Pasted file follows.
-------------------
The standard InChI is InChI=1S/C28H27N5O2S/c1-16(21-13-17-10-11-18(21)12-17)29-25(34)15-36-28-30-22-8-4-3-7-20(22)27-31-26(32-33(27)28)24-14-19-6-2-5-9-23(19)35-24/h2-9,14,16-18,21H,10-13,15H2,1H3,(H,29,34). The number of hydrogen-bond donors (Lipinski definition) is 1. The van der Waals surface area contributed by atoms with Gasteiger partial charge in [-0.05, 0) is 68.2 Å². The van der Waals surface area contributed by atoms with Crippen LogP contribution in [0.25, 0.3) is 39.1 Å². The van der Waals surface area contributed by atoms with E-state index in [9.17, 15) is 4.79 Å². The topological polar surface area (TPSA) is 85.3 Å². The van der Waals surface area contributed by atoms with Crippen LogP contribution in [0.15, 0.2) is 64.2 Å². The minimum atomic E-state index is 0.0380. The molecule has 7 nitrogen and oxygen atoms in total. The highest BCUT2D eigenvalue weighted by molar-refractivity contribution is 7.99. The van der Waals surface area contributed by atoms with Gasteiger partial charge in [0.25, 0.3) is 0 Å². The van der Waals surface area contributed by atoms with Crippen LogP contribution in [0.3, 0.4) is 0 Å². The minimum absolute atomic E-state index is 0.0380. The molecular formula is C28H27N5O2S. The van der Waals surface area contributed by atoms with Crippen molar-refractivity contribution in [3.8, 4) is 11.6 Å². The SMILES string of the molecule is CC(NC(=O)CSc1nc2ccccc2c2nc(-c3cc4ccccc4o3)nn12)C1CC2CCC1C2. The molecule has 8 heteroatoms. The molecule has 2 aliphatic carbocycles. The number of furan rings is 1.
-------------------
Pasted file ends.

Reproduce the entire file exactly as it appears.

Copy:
The standard InChI is InChI=1S/C28H27N5O2S/c1-16(21-13-17-10-11-18(21)12-17)29-25(34)15-36-28-30-22-8-4-3-7-20(22)27-31-26(32-33(27)28)24-14-19-6-2-5-9-23(19)35-24/h2-9,14,16-18,21H,10-13,15H2,1H3,(H,29,34). The number of hydrogen-bond donors (Lipinski definition) is 1. The van der Waals surface area contributed by atoms with Gasteiger partial charge in [-0.05, 0) is 68.2 Å². The van der Waals surface area contributed by atoms with Crippen LogP contribution in [0.25, 0.3) is 39.1 Å². The van der Waals surface area contributed by atoms with E-state index in [9.17, 15) is 4.79 Å². The topological polar surface area (TPSA) is 85.3 Å². The van der Waals surface area contributed by atoms with Crippen LogP contribution in [0.15, 0.2) is 64.2 Å². The minimum atomic E-state index is 0.0380. The molecule has 7 nitrogen and oxygen atoms in total. The highest BCUT2D eigenvalue weighted by molar-refractivity contribution is 7.99. The van der Waals surface area contributed by atoms with Gasteiger partial charge in [0.25, 0.3) is 0 Å². The van der Waals surface area contributed by atoms with Crippen LogP contribution in [0.3, 0.4) is 0 Å². The minimum absolute atomic E-state index is 0.0380. The molecular formula is C28H27N5O2S. The van der Waals surface area contributed by atoms with Crippen molar-refractivity contribution in [3.8, 4) is 11.6 Å². The SMILES string of the molecule is CC(NC(=O)CSc1nc2ccccc2c2nc(-c3cc4ccccc4o3)nn12)C1CC2CCC1C2. The molecule has 8 heteroatoms. The molecule has 2 aliphatic carbocycles. The number of furan rings is 1.